After a bit less than a mile the creek opens up into a wide plateau covered with dry grasses and dotted with gray shrubs. We kept going straight southward and down without seeing any sign of any trail looping back.
It started to get cold and the sun was getting low. At some point we came through a cattle gate with a sign saying that we are 1.2 miles south of the trailhead. After some debate, during which I raised some doubts about the existence of a loop trail, it not being labeled on the park's brochure, we decided to walk a little further. Papa Quail, who was one of the two that had seen the trailhead sign had continued alone even further but, having seen nothing of a different trail looping back, we decided to back track our steps and return on the very same trail we came on.
A pretty rock formation west of the trail.
We didn't want to get stuck on the trail in the dark. We had no lights, no warm clothing, no food and only little water left. Going back was the safe thing to do. The only choice, really, when hiking with children.
Sunset illumination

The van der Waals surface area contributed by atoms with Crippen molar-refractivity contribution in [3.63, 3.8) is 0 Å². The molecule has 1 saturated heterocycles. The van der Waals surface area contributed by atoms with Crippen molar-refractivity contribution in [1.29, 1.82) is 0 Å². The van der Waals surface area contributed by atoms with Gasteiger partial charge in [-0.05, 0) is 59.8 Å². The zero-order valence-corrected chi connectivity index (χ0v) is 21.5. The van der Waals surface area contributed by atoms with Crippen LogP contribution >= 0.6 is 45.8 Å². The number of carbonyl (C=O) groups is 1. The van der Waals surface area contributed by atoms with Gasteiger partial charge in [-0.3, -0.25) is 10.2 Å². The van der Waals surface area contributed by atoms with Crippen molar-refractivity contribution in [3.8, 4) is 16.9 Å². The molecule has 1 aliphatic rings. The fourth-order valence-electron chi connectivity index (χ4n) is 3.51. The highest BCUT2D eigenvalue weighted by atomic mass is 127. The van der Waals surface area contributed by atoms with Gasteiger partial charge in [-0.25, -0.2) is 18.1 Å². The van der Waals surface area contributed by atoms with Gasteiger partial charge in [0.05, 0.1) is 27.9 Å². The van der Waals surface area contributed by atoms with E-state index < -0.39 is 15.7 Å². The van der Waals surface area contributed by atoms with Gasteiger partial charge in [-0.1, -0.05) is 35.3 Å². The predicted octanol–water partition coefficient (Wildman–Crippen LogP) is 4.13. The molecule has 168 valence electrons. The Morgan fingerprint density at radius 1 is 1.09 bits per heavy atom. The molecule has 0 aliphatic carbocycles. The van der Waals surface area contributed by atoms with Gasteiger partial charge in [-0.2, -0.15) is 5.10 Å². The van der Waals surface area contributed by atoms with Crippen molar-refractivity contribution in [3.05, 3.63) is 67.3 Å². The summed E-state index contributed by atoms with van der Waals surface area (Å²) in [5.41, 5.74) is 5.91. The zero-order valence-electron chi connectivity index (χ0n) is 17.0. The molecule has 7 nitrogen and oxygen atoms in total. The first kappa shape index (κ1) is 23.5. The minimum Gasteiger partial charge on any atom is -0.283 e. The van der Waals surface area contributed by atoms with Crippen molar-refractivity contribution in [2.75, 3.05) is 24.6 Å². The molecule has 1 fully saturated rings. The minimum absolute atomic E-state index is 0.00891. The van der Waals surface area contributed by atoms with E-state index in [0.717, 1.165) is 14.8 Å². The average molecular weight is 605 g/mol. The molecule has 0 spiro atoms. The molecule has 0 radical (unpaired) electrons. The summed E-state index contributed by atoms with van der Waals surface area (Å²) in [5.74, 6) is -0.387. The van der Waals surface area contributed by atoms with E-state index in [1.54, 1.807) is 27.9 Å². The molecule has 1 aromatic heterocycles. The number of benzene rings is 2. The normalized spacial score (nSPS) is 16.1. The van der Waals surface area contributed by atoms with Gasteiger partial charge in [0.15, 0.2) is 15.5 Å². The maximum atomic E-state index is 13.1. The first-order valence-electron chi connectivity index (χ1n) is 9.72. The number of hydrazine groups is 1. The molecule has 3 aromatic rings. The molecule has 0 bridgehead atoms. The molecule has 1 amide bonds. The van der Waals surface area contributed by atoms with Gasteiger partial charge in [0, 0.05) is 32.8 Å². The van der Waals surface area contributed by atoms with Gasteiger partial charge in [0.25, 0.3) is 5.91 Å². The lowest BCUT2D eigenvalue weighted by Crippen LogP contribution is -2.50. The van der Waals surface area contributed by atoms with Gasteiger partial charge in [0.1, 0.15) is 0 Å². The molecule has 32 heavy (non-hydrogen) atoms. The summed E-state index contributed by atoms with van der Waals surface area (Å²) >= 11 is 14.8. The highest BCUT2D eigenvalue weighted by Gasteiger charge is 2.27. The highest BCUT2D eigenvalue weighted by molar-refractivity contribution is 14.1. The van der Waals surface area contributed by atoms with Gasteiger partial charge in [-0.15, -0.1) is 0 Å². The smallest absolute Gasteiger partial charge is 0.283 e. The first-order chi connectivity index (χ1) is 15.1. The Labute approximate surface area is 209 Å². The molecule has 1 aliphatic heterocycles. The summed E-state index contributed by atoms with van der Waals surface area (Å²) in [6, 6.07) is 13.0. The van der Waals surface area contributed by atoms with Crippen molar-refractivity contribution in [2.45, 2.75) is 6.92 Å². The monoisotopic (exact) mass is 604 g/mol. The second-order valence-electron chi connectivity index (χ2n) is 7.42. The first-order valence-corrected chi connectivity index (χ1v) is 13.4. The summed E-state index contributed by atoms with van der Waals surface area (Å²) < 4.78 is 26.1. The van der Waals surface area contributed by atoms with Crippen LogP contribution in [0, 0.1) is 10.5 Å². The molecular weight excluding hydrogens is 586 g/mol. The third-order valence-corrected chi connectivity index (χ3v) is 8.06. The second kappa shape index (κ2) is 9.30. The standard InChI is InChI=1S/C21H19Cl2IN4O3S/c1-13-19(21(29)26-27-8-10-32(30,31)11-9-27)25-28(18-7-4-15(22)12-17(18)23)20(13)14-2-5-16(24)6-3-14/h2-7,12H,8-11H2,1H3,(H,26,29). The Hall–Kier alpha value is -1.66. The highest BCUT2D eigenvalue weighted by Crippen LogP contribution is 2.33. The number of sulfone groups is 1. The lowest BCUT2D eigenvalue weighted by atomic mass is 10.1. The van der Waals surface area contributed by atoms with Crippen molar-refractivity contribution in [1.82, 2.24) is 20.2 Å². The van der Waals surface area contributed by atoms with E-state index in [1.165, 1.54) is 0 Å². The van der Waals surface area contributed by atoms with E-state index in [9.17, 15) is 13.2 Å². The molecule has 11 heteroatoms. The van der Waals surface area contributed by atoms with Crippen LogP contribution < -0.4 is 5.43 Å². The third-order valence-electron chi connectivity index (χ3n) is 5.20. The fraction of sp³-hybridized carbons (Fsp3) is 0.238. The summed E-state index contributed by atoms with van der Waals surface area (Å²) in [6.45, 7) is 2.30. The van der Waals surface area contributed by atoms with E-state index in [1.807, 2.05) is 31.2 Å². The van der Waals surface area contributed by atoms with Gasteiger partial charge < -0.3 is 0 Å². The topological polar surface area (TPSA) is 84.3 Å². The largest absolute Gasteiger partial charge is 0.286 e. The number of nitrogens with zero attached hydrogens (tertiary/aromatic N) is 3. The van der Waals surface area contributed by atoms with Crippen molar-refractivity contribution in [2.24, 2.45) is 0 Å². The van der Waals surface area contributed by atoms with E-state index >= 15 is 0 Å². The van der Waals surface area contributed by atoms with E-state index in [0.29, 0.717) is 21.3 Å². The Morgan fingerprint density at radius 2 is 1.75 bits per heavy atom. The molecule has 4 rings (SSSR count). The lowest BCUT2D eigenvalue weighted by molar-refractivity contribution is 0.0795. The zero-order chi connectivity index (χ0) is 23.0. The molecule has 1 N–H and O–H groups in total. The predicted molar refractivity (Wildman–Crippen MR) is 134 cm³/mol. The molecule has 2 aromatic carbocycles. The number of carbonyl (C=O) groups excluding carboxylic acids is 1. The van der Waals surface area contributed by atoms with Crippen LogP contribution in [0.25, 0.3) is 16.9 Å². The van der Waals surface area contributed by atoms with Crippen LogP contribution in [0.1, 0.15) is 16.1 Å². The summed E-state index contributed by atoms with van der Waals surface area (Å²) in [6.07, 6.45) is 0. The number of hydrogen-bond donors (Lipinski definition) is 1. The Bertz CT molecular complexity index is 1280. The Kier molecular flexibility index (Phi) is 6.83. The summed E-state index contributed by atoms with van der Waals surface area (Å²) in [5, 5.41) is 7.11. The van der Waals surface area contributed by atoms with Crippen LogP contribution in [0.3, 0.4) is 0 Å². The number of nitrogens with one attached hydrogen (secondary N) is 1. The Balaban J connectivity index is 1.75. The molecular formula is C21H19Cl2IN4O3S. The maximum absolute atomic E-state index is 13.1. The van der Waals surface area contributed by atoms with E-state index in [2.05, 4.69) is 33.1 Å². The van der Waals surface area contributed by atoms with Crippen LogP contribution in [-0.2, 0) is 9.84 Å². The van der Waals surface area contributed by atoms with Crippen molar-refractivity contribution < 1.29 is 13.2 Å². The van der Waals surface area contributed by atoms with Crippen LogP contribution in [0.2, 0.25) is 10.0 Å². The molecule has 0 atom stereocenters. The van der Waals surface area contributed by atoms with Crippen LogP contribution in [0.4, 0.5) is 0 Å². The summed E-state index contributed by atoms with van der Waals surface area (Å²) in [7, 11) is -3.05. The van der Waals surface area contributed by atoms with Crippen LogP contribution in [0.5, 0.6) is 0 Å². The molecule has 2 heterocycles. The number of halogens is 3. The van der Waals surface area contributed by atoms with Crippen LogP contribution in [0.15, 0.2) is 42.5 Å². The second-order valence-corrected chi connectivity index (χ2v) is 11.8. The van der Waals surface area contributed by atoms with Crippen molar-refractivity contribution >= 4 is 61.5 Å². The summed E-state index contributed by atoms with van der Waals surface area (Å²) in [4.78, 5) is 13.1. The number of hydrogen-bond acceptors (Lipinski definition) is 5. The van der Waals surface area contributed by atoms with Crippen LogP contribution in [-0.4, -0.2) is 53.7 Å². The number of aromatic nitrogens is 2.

There were dark clouds in the west and a crack in the clouds that let the sun rays seep through. It was quite a sight - the photo really doesn't do it justice.
Naturally, we were wondering if we'll get rained on. As it happened, we remained dry.

In this light I was finally able to photograph the snow on the peaks of Providence Mountains State Recreation Area (sadly now closed due to budget cuts).

The late afternoon light was also better to photograph these pretty rock buttes north of the trailhead. As tempted as I was to go and climb them, they were a bit far and it was already pretty late.

Near-sunset light as its special beauty. Even if the illumination isn't good enough for and ID. I am happy with just the silhouette. 

A final look at the creek we ascended before crossing the divie and going down to the parking lot:

After getting the chikas into the warmth of the car I strode straight to to the sigh post and, sure enough, there's a loop trail marked there. I meant to ask the ranger about it the next day but never got to do it. To me, it is still a mystery.


  1. The last pictures are great.

    That was the place where you found the turtles, right? :-)

    1. Yes indeed! And since then they were put to play at the more suitable place: the beach :-)